When you know how much carbohydrate you will eat, you can take the right amount of insulin. Or, if you always use the same amount of insulin, you need to make sure that you eat the same amount of carbohydrate at meals.

If you need more help to understand carbohydrate counting and food labels, ask your doctor, dietitian, or certified diabetes educator.

How can you plan healthy meals?

Here are some tips to get started:

  • Plan your meals a week at a time. Don't forget to include snacks too.
  • Use cookbooks or online recipes to plan several main meals. Plan some quick meals for busy nights. You also can double some recipes that freeze well. Then you can save half for other busy nights when you don't have time to cook.
  • Make sure you have the ingredients you need for your recipes. If you're running low on basic items, put these items on your shopping list too.
  • List foods that you use to make breakfasts, lunches, and snacks. List plenty of fruits and vegetables.
  • Post this list on the refrigerator. Add to it as you think of more things you need.
  • Take the list to the store to do your weekly shopping.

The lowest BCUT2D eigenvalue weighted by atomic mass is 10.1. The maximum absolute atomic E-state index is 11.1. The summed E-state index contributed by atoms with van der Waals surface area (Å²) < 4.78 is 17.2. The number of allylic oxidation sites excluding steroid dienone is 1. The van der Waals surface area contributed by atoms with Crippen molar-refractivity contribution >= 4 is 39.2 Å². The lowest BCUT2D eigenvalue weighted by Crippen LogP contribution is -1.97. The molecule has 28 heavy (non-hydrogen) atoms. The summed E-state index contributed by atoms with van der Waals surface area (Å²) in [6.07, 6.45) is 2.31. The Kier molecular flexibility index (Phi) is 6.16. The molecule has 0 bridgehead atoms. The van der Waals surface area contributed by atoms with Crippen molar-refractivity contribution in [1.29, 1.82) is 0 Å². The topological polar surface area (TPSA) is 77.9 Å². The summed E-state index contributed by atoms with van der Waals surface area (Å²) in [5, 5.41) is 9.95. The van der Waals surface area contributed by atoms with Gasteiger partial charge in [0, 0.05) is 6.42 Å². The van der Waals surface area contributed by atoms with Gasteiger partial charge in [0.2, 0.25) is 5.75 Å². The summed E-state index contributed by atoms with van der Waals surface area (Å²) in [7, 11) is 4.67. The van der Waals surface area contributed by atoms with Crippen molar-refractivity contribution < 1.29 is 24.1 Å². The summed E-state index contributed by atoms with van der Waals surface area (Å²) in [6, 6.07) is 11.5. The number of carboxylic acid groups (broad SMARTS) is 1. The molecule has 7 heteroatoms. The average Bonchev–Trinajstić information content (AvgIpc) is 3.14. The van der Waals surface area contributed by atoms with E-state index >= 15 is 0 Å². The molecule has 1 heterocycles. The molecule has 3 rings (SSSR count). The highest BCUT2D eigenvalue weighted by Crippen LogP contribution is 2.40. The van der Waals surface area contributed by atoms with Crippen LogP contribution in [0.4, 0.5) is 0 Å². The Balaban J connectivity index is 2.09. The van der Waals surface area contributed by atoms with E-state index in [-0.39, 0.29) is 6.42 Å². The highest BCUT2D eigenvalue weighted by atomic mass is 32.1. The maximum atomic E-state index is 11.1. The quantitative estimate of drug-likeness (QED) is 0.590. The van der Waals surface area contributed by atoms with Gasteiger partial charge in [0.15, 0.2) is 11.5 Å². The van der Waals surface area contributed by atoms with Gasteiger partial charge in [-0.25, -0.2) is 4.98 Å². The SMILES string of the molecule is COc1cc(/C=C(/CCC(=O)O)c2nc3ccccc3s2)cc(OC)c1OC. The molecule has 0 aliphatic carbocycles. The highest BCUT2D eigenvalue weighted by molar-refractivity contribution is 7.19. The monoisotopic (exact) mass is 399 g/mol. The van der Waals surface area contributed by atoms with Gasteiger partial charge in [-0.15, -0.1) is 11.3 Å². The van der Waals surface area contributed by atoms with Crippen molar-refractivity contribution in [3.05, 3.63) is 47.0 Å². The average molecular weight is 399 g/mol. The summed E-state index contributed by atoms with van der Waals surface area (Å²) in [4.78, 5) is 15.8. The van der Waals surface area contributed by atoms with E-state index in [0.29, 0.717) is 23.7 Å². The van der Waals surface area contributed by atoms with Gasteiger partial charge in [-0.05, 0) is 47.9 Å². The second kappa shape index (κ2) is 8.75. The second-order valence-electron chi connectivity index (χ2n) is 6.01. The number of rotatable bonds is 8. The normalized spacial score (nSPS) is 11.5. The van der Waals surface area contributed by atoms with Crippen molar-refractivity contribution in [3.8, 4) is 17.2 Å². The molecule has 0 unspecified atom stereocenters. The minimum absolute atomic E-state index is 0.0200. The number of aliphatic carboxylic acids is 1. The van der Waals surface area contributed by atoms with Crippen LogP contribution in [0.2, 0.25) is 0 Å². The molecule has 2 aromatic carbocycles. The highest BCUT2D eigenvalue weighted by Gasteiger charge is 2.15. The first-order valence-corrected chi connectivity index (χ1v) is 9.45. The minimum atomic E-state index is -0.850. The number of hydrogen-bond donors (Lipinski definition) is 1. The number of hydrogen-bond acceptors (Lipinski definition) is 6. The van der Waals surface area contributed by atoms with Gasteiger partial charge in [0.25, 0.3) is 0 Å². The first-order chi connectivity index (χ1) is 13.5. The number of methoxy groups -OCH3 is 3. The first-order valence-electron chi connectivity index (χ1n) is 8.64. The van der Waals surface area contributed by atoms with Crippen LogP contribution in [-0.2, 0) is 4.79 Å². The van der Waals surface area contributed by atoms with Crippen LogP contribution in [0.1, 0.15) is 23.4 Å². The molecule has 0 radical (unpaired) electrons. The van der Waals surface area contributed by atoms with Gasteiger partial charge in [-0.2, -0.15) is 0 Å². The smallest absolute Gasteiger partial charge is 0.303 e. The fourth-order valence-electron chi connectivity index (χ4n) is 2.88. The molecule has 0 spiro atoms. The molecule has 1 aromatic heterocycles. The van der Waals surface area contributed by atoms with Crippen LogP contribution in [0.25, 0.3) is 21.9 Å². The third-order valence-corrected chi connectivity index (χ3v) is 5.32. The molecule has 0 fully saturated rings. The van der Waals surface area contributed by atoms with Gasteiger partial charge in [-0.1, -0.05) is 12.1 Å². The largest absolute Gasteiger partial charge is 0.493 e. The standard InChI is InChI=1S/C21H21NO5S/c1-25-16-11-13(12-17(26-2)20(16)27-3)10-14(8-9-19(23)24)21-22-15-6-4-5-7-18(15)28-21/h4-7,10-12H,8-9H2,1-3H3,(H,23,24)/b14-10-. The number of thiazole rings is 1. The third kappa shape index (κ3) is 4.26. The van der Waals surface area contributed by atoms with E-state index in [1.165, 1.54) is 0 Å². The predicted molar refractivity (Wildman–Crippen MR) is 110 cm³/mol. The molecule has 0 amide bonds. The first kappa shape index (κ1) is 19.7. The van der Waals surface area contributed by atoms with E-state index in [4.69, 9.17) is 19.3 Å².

Your doctor or diabetes educator can tell you about resources that can help you get the food you need. Make sure to talk to them if either of the next two statements have ever been "true" or "sometimes true."

  • "Within the past 12 months, we worried whether our food would run out before we got money to buy more."
  • "Within the past 12 months, the food we bought just didn't last, and we didn't have money to get more."

Follow-up care is a key part of your treatment and safety. Be sure to make and go to all appointments, and call your doctor or nurse advice line (811 in most provinces and territories) if you are having problems. It's also a good idea to know your test results and keep a list of the medicines you take.

Where can you learn more?